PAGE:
How do Parties Challenge a Mediation Agreement?
Challenging the Settlement Agreement in Court
If you still have questions or prefer to get help directly from an agent, please submit a request.
We’ll get back to you as soon as possible.
- Accounting, Taxation, and Reporting
Law, Transactions, & Risk Management
Government, Legal System, Administrative Law, & Constitutional Law Legal Disputes - Civil & Criminal Law Agency Law HR, Employment, Labor, & Discrimination Business Entities, Corporate Governance & Ownership Business Transactions, Antitrust, & Securities Law Real Estate, Personal, & Intellectual Property Commercial Law: Contract, Payments, Security Interests, & Bankruptcy Consumer Protection Insurance & Risk Management Immigration Law Environmental Protection Law Inheritance, Estates, and Trusts
- Marketing, Advertising, Sales & PR
- Business Management & Operations
- Economics, Finance, & Analytics
- Professionalism & Career Development
Can Parties Challenge a Mediation?
Parties to mediation can challenge any agreement resulting from the mediation by bringing a legal action alleging fraud or impropriety in inducing their agreement to a settlement of the underlying dispute.
Next Article: Overview of Arbitration Back to: ALTERNATIVE DISPUTE RESOLUTION
What is the process for Challenging the mediation agreement?
A successful mediation results in a negotiated settlement between the parties.
This is a formal contract that memorializes the agreed-upon resolution of the legal dispute.
Once the parties enter into this agreement, it takes the place of the underlying dispute.
The parties can no longer pursue litigation for the underlying dispute without breaching this contract.
If, after the settlement agreement is signed, the parties wish to dispute the agreement, they must bring a contract action in court attacking the validity of the agreement.
In this situation, however, the suing party is not suing regarding the underlying dispute but is arguing that the settlement agreement is not valid based upon some contract law principle.
If the party is successful in rescinding (doing away with) the mediation agreement, the parties would be free to litigate the underlying dispute or pursue other forms of ADR.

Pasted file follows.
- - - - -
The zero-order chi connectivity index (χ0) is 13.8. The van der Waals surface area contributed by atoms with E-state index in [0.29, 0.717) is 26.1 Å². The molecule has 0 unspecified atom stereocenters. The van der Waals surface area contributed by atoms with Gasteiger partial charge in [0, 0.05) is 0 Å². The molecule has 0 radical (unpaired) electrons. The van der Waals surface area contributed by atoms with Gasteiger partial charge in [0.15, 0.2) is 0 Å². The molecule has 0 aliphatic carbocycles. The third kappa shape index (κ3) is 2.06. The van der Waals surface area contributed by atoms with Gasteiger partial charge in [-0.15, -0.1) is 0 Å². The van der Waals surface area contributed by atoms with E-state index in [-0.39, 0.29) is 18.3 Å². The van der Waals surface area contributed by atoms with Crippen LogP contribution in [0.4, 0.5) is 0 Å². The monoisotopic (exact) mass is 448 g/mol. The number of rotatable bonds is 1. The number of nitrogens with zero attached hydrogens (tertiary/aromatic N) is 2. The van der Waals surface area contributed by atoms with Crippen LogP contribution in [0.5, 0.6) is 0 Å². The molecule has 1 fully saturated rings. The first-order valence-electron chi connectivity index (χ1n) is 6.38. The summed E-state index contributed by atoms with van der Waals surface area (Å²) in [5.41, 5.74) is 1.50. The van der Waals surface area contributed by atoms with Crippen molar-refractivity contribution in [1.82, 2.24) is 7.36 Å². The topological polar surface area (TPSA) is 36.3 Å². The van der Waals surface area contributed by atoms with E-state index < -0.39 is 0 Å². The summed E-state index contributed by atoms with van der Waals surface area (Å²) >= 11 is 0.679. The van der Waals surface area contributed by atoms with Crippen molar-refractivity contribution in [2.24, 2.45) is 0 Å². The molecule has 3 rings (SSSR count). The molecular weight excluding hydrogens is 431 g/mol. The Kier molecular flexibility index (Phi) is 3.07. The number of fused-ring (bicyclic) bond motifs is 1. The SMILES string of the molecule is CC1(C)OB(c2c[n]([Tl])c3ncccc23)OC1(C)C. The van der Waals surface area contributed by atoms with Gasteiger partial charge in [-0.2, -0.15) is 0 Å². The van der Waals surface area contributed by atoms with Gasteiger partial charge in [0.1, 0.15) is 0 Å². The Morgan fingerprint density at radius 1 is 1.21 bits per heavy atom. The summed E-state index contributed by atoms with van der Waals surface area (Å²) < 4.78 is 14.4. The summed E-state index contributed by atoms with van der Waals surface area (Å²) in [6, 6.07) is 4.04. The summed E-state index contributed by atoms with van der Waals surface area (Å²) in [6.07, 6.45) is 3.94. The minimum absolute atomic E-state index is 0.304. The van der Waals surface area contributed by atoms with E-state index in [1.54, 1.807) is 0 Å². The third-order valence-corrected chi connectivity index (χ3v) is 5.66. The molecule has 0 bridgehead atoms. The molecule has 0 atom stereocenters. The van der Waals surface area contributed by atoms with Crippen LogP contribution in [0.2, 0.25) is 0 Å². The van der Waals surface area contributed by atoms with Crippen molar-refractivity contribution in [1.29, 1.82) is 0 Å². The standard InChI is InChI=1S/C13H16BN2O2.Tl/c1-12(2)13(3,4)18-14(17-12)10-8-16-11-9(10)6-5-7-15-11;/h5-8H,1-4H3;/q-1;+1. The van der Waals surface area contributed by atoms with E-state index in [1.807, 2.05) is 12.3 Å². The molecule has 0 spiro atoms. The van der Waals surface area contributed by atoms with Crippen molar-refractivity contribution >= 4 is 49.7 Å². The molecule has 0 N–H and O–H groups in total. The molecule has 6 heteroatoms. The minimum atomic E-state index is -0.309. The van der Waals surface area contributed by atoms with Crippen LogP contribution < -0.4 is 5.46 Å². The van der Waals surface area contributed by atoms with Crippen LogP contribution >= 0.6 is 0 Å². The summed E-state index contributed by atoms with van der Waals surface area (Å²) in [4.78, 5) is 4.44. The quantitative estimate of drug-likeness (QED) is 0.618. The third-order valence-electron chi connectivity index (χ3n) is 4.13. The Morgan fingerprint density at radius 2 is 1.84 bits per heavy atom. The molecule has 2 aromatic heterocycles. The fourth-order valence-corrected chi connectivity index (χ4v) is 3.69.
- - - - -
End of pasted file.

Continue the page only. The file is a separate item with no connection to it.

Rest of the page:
Discussion: Should parties be able to revisit the subject of the mediation even if the mediation resulted in a settlement agreement? What are the arguments for and against disregarding the settlement agreement?
Practice Question: Venus and Maria submit their dispute to mediation. After several hours, they reach a resolution of their dispute and sign a settlement agreement. The next morning, Venus regrets having signed the settlement agreement. She thinks that the hours of mediation unduly pressured her into reaching an agreement. What are Venus's options for pursuing litigation of the original dispute?
- Venus can bring an action before the court against the contract. The contract that is being disputed in this case would not be the original dispute that prompted mediation but rather the settlement agreement that was the result of the mediation process. The aggrieved party must show and prove that the mediation process was not held or conducted lawfully and hence the settlement agreement is unlawful. The issue here will be for the party to challenge the legality of the core of the settlement agreement on the face of contract law principles - such as undue influence, fraud, or duress. If Venus is successful in challenging the settlement agreement and have it thrown out, then she and Maria will have to begin the litigation process to solve the original dispute.
Academic Research on Challenging Mediations
- Kinchin, Niamh, Mediation and Administrative Merits Review: An Impossible Goal? (2007). (2007) 18 Australasian Dispute Resolution Journal 227. Available at SSRN: https://ssrn.com/abstract=2569457